Whatever you do, for God's sake, don't look at it with your naked eyes!
Today, the planet Venus is crossing between the Earth and the sun - and millions of people will be craning their necks and squinting to see it.
Just don't hurt yourself.
Taking a gander at the "Venus Transit" without protection will put you at risk for permanent eyesight damage, say experts.
It's going to be hard to see - even with the right eyewear. (Safety tips below.) But you might really want to take a look at it, knowing this: it's Mother Nature's last-chance offer.
To see a Venus Transit, you have to do it today. After that, it's gone. [Check out CNN's live video feed starting at 5:45 p.m. ET.]
In fact, no one now alive on this third rock from the sun will ever see one again.
Maybe your grandkids or their children will see one when the planets align the next time - in 2117 and 2125.
Show us your images of the Venus Transit
What are we going to see? According to a NASA description: Venus’s atmosphere will be "backlit by solar fire ... transiting the sun’s ghostly corona, and gliding past magnetic filaments big enough to swallow the planet whole."
Actually, it's just a little black dot against a huge sun. But in a way, it's gonna be better than a Hollywood movie, says Douglas Duncan, an astronomer at the University of Colorado. "Nowadays we can create total alien worlds in the movie theaters, but this is real - you can go outside and see this black dot. It's about the same size as Earth, and so it gives you a visceral feeling of how enormous the sun is because it dwarfs Venus."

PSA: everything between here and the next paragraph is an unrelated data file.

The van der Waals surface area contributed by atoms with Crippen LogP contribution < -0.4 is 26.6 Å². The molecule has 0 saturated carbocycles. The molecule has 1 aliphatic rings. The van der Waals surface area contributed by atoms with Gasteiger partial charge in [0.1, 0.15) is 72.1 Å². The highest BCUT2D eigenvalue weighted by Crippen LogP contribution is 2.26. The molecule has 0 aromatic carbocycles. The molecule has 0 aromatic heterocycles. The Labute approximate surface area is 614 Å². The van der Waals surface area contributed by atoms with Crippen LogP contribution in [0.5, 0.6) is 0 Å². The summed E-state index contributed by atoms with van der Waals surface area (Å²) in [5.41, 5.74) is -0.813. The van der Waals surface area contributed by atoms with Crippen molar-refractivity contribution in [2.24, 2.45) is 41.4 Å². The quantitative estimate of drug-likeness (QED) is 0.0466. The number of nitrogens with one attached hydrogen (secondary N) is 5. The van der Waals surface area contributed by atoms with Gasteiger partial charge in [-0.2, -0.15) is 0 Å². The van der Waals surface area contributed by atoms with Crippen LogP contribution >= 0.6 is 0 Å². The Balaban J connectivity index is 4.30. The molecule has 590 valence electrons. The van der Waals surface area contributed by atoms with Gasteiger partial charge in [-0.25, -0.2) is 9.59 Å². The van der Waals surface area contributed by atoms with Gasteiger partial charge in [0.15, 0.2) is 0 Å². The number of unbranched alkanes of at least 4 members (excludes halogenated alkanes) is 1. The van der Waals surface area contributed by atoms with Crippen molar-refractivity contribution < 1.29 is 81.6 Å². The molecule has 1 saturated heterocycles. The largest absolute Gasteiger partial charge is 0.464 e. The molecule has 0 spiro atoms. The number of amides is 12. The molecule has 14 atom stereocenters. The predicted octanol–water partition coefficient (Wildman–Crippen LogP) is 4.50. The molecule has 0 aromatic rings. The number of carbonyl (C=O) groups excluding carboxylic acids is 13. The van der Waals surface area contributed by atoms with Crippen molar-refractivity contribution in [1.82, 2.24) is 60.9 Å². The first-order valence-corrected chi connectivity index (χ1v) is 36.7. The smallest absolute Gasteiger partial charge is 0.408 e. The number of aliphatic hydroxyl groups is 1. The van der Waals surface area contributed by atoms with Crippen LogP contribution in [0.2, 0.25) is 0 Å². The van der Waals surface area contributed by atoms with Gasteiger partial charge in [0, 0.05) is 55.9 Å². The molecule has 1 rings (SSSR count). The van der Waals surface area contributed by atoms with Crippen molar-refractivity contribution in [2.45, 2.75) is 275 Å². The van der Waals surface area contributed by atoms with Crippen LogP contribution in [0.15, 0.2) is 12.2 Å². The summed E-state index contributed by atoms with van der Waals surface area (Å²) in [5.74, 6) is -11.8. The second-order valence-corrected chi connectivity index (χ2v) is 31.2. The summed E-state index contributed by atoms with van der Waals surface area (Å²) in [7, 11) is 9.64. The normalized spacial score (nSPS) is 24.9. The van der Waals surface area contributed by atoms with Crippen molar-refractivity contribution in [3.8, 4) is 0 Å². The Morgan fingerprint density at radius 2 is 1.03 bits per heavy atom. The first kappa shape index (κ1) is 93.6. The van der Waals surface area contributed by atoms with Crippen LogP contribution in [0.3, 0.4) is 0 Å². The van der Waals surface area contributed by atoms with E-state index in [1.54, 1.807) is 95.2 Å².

Bring popcorn - and a No. 14 welder's glass - if you have any lying around the house.
Welding not your style? Many astronomy clubs and museums and observatories will have solar telescopes to look through, and special cardboard glasses available to protect your eyes.
Another way is to use a pair of binoculars and point them so the light from the sun goes in the front and comes out the eyepiece. Hold a piece of paper in front of the eyepiece and focus it. If everything is working right, "you'll get a nice, round image of the sun several inches across - and you can see Venus as it comes across," says Duncan.
The last time we saw a Venus Transit was in 2004. Before that, 1882.
Back in the day - before satellites and space probes - scientists used the Venus Transit to measure the distance between the Earth and the sun and other planetary calculations. Now, scientists hope to use it to find out exactly where the north pole of the sun is located. They also may use satellite data from the transit to find more planets outside our own system.
Venus' entire transit across the sun will take about 6 hours 40 minutes, but the whole thing won't be visible in most of the United States - only Alaska and Hawaii, weather permitting. Folks in the U.S. can see part of the crossing - until sundown, of course - which is late in the evening this time of year. The farther west you are, the longer the event will be visible. [See this global visibility map.]
Here are the times and places in the U.S. to see it:
The best weather during the transit will be in the desert Southwest and California, says CNN meteorologist Chad Myers. The Midwestern view should be nice from North Dakota to Tennessee. But clouds may pose problems in Maine and New York and also in the Southeast including Florida and Georgia. Hawaii will have clouds in some areas and the weather in Anchorage, Alaska should offer some decent views.
If your weather isn't cooperating, try the interwebs - where they're streaming video of this solar spectacle. Here are a few links: